Communities can help immigrants integrate more effectively by drawing on local community members, including the immigrants themselves, according to the “Immigrant Integration in NC: A Summit for Cities and Towns” report released Feb. 7, 2015.
The 15-page report summarizes the activities and recommendations made during a summit held Sept. 17, 2014, at the University of North Carolina at Chapel Hill. The summit brought together 75 people from 21 counties in North Carolina. Participants came together to share innovative community-based immigration integration practices and to participate in workshops focused on immigrant integration.
Participants shared a wide range of ideas and priorities detailed in the report, including the importance of:
- Linking immigrant, foreign-born and refugee communities.
- Recruiting members from immigrant-led organizations to participate in community leadership.
- Producing bilingual information about community services and facilities.
- Sharing information about how to access transportation systems.
- Drawing upon support from faith leaders from diverse backgrounds.
- Working at both the community level and the policy level to support integration.
- Acknowledging that barriers faced by immigrants can also affect minority and low-incoming community members.
- Investing in public and private sector institutions or facilities that can aid integration.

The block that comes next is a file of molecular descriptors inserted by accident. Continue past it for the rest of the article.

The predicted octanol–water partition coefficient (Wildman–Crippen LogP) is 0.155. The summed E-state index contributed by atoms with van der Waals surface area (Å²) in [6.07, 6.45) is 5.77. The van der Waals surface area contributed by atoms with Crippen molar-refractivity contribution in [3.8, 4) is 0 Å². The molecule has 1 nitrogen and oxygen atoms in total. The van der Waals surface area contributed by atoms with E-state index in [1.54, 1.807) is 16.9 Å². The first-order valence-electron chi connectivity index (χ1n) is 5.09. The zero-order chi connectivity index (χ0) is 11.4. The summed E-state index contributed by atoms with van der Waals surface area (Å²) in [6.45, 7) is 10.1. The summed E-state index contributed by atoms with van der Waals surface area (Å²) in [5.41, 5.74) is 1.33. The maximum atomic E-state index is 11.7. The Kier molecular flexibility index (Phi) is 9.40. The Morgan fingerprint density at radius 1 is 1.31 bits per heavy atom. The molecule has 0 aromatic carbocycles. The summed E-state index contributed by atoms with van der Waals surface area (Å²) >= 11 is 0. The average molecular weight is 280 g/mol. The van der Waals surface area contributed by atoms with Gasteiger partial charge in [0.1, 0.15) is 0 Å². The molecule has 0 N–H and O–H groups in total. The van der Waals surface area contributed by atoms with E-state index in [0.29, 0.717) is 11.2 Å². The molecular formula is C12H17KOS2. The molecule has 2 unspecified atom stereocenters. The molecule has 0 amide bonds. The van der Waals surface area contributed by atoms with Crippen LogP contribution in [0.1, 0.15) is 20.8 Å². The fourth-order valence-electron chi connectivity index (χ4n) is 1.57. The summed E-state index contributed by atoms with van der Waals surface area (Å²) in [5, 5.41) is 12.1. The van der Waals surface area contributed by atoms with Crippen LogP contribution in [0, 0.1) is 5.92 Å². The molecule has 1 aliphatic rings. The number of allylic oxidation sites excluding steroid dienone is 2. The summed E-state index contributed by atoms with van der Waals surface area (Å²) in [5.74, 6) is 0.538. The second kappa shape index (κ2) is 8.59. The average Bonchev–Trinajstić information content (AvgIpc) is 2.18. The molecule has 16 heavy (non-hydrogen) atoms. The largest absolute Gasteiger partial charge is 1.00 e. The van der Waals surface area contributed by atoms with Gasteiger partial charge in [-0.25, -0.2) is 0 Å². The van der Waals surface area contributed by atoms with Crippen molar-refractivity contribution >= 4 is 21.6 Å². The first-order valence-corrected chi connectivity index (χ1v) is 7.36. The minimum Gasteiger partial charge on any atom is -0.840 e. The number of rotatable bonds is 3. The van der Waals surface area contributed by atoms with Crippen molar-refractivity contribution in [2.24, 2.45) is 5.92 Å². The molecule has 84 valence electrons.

Participants also discussed shared challenges, such as difficulty securing funding, finding services and swaying the anti-immigration perspectives of some local stakeholders. They concluded with a recommendation to continue to share information statewide and hold annual conferences in future years.
The report was produced by the Latino Migration Project , which provides research and educational expertise on Latin American immigration and integration issues in North Carolina. It is a collaborative program of the Institute for the Study of the Americas and the Center for Global Initiatives at UNC-Chapel Hill. Co-sponsors for the 2014 summit included the UNC Center for Urban and Regional Studies, the Center for International Understanding, Uniting NC and the City of High Point Human Relations Department. Funding for the conference was provided by the Z. Smith Reynolds Foundation and the UNC Chapel Hill College of Arts and Sciences.
Participants came from across the state, including the cities and counties of Alamance, Asheville, Burlington, Chapel Hill, Charlotte, Greensboro, Goldsboro, High Point, New Hanover, Raleigh, Wilmington and Winston-Salem. In addition to municipal officials, participants included representatives from the private sector; law enforcement agencies; Chambers of Commerce; immigrant and refugee serving organizations; K-12 teachers; and faculty, staff and students from institutions of higher education.
Read or download the full report: http://migration.unc.edu/2015/02/03/new-release-summit-report/
Media contact: Katie Bowler Young, director of global relations, UNC Global, +1.919.962.4504, firstname.lastname@example.org
Latino Migration Project contact: Hannah Gill, Hannah Gill, project director, +1.919.962.5453, email@example.com